Yes, this is such a serious problem. As with so much else, however, a lack of true resolve has been apparent. The government has passed quite a number of laws designed to update Burma's financial system, but in practice they bog down amidst administrative recalcitrance and conservatism, and an all-pervasive fear of change in critical institutions. These very much include the Central Bank of Myanmar which, some prominent internal reformers notwithstanding, remains in the clutches of people with little understanding of modern financial practices, and great antipathies toward anything smacking of 'international finance'. So much in the financial sector can be improved by simply removing a vast array of excessively restrictive, irrational and contradictory regulation. This has not been done. On the upside, change must surely come, and World Bank support for institutional and regulatory transformation seems to be imminent. Another silver-lining is that this sector represents very much 'low-hanging fruit' (apologies for the cliché), and so could be the arena for early reforms by the new government.
You recently referenced a recent Economist article which noted that in spite of movement seen in recent years the "deep state" including the security apparatus, military corporations, large crony companies and other entities of this kind remain largely undisturbed. Your view was this equilibrium needed to be "disturbed" to create a prosperous and peaceful country. Can you talk further about your views and how Myanmar can transform itself while maintaining balance, stability and a spirit of national reconciliation? Given it will be some time before there are alternatives, how quickly can this "disturbance" proceed?
A genuinely competitive economy, overseen by institutions determining the rules of the game, will be (as it always is, if imperfectly applied everywhere) the best antidote to cronyisation and rent-seeking.
This month Myanmar launched the Yangon Stock Exchange (YSX) in an effort to improve the ability of local companies to access funding using market-oriented criteria from private investors and the Deputy Finance Minister has announced that he expects the YSX to catch with Vietnam's Ho Chi Minh Stock Exchange within three years. What are your thoughts on the YSX and the role it will play moving forward.
I believe the development of the YSX is positive but that it will take awhile to work out the mechanisms that will allow it to operate effectively. This way the organizers got to hold to their launch date while allowing time to work out all the details. Longer term, we might hope for it to evolve into something like the Vietnam exchanges which, though starting badly, eventually became a useful device for capital formation and market liquidity.
US and international sanctions has deterred and constrained foreign investors in their ability to enter and operate in the Myanmar economy. Many of these measures have been repealed, but others such as the inclusion of prominent individuals and companies they operate on the US Specially-Designated Nationals (SDN) list continue. For example US banks had been refusing to process payments for trade through the main port given it is operated by Asia World, though now have relaxed this restriction for six months - which is positive but does not really allow US investors to plan effectively. At the same time, other financial institutions still place restrictions on payments even though relevant sanctions are no longer in place. Do you see any major changes in regard to sanctions and do you view this as the main obstacle to building investor interest in Myanmar? What can be done to change investor perceptions, and make it easier for corporate and financial investors to enter, operate and become positively engaged in, Myanmar?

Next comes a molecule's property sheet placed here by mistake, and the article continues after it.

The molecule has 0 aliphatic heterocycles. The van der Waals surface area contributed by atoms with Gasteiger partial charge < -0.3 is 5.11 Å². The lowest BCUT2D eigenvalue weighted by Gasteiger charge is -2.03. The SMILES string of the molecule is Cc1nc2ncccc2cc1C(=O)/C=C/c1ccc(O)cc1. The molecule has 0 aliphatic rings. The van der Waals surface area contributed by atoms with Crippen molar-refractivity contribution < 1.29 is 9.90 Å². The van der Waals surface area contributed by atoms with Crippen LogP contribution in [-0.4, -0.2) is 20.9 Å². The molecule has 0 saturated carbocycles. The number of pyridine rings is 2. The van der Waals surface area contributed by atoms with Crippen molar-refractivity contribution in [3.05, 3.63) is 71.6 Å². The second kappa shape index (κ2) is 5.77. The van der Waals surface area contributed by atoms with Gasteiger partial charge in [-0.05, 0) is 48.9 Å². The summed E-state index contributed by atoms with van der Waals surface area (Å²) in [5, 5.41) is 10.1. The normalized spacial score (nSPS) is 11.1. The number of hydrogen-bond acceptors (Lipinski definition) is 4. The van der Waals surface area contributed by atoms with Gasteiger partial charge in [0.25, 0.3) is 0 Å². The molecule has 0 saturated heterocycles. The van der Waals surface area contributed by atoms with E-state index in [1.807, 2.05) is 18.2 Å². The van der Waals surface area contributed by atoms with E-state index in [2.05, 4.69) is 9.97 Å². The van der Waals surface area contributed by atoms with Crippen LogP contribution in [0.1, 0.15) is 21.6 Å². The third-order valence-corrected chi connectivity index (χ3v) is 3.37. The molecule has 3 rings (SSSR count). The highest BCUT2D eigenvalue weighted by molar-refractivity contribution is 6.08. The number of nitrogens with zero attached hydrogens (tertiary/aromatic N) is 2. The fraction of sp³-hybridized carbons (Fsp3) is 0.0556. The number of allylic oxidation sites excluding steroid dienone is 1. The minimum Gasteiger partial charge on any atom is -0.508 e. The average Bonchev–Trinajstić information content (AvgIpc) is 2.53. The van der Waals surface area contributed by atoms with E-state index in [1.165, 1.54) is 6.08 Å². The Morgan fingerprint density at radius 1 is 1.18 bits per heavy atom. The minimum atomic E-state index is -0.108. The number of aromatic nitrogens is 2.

In the medium term one might imagine the winnowing down of sanctions on Burma to just those on a small cohort of individuals who, reasonably, no-one might want to do business with anyway. Clearly the new government represents a new beginning on this front, but turning Burma into a more 'normal' (even in the SE Asian context) economy will take time. On Burma as a business climate - again, it amounts to improvements in all the issues we have outlined: good and rational macro-economic policy making, secure property rights, sound monetary conditions, openness and transparency in governing arrangements, a higher degree of political stability, etc.
Thank you Sean for your time and attention. Before we conclude do you have anything else to say to our readers?
I do think Burma really does have the opportunity now to redeem and realize its promise. In doing this it must look outside, but in economic policy-making it should also look to its past, and the advice of its many influential 'pro-market' economists who were forced offshore. Few people know there were several Burmese economists with a genuinely liberal outlook on economic development, and who achieved international prominence. This includes Professor Hla Myint of the London School of Economics, who is now 96 years old now, but still active!, Ronald Findlay of Columbia University, U Tun Wai of the IMF and Yale, R.M. Sundrum of the Australia National University, and Khin Maung Gyi of the National University of Singapore. All brilliant, they were forced into exile in their most productive years and Burma can draw on their work to help define and own its reform narrative moving forward.
This interview is part of an ongoing series highlighting Asia-related business, trade and investment opportunities and issues.